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Publishing is a gamble

The sheer volume of titles on retailers’ and publishers’ sites, as well as in brick-and-mortar stores, is an indication of the difficulties inherent in trying to get books before readers.  The number of articles, books, and sites out there promoting “How to Publish” and “How to Market” reinforces the truth that a given book and a given author’s or self-publisher’s work is up against fierce competition.  The odds of success are therefore limited.

That is why few get rich as authors and many publishing houses struggle to stay afloat.  Even those well-known writers whose list of titles is impressive often have a “day job” such as teaching or a sideline such as offering online courses or writing software as a means to actually make a living.  And big publishing houses shred a lot of books that never get sold.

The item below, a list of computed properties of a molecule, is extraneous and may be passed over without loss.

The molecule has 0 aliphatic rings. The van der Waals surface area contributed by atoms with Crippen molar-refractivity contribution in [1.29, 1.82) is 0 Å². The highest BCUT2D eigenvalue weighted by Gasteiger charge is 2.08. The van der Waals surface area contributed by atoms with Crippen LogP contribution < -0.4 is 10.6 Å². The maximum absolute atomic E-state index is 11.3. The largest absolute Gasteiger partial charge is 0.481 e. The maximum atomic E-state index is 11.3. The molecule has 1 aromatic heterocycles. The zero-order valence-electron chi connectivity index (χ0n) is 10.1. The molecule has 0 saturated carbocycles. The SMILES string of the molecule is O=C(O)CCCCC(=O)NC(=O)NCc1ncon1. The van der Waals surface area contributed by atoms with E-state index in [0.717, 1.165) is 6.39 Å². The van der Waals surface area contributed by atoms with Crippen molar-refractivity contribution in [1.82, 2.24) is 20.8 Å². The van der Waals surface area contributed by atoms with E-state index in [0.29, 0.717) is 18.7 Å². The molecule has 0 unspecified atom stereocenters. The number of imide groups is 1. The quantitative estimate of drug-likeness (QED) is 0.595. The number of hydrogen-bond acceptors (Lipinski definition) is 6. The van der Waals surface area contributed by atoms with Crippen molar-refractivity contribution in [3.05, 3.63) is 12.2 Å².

The fact is that writing and independent publishing are a gamble that stands little chance of paying off and, in many cases, costs a great deal more than it ever brings in even if one tries every marketing trick available.  So, writing must be a passion that keeps on motivating regardless of rejection letters from agents and publishers, regardless of the low income from self-publishing, and regardless of the lack of readership.  If you aren’t willing to lose consistently, there is no point in tossing the dice.

Does writing get you out of bed in the morning?  Do story ideas keep you awake at night?  Do you press on even in the face of criticism?

[Thanks to Girl for the featured image.]

This Post Has One Comment

  1. Sandra Jarvis

    Story ideas have come to me mostly in my sleep, and I have written down what I can remember.

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